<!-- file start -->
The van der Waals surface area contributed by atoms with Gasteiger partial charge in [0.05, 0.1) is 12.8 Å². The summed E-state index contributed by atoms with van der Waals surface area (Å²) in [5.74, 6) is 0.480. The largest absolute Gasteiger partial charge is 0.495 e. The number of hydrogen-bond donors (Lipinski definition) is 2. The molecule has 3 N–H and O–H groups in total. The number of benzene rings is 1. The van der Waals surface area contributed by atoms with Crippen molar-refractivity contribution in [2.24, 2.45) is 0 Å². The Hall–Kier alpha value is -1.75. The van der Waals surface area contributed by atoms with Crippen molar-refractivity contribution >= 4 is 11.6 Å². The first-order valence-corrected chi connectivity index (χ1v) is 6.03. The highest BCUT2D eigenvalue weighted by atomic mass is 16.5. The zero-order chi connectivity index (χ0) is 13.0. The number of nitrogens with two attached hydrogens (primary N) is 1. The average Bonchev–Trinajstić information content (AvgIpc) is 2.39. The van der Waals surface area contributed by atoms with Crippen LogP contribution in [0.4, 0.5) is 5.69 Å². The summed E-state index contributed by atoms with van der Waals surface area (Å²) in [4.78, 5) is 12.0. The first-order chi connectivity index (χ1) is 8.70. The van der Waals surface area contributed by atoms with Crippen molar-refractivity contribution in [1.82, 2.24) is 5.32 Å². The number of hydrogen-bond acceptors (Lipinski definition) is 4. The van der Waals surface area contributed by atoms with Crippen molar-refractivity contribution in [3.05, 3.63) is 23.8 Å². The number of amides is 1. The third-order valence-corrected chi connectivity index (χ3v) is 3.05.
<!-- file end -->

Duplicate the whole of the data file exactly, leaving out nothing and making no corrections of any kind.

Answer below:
The van der Waals surface area contributed by atoms with Gasteiger partial charge in [0.05, 0.1) is 12.8 Å². The summed E-state index contributed by atoms with van der Waals surface area (Å²) in [5.74, 6) is 0.480. The largest absolute Gasteiger partial charge is 0.495 e. The number of hydrogen-bond donors (Lipinski definition) is 2. The molecule has 3 N–H and O–H groups in total. The number of benzene rings is 1. The van der Waals surface area contributed by atoms with Crippen molar-refractivity contribution in [2.24, 2.45) is 0 Å². The Hall–Kier alpha value is -1.75. The van der Waals surface area contributed by atoms with Crippen molar-refractivity contribution >= 4 is 11.6 Å². The first-order valence-corrected chi connectivity index (χ1v) is 6.03. The highest BCUT2D eigenvalue weighted by atomic mass is 16.5. The zero-order chi connectivity index (χ0) is 13.0. The number of nitrogens with two attached hydrogens (primary N) is 1. The average Bonchev–Trinajstić information content (AvgIpc) is 2.39. The van der Waals surface area contributed by atoms with Crippen LogP contribution in [0.4, 0.5) is 5.69 Å². The summed E-state index contributed by atoms with van der Waals surface area (Å²) in [4.78, 5) is 12.0. The first-order chi connectivity index (χ1) is 8.70. The van der Waals surface area contributed by atoms with Crippen molar-refractivity contribution in [1.82, 2.24) is 5.32 Å². The number of hydrogen-bond acceptors (Lipinski definition) is 4. The van der Waals surface area contributed by atoms with Crippen molar-refractivity contribution in [3.05, 3.63) is 23.8 Å². The number of amides is 1. The third-order valence-corrected chi connectivity index (χ3v) is 3.05.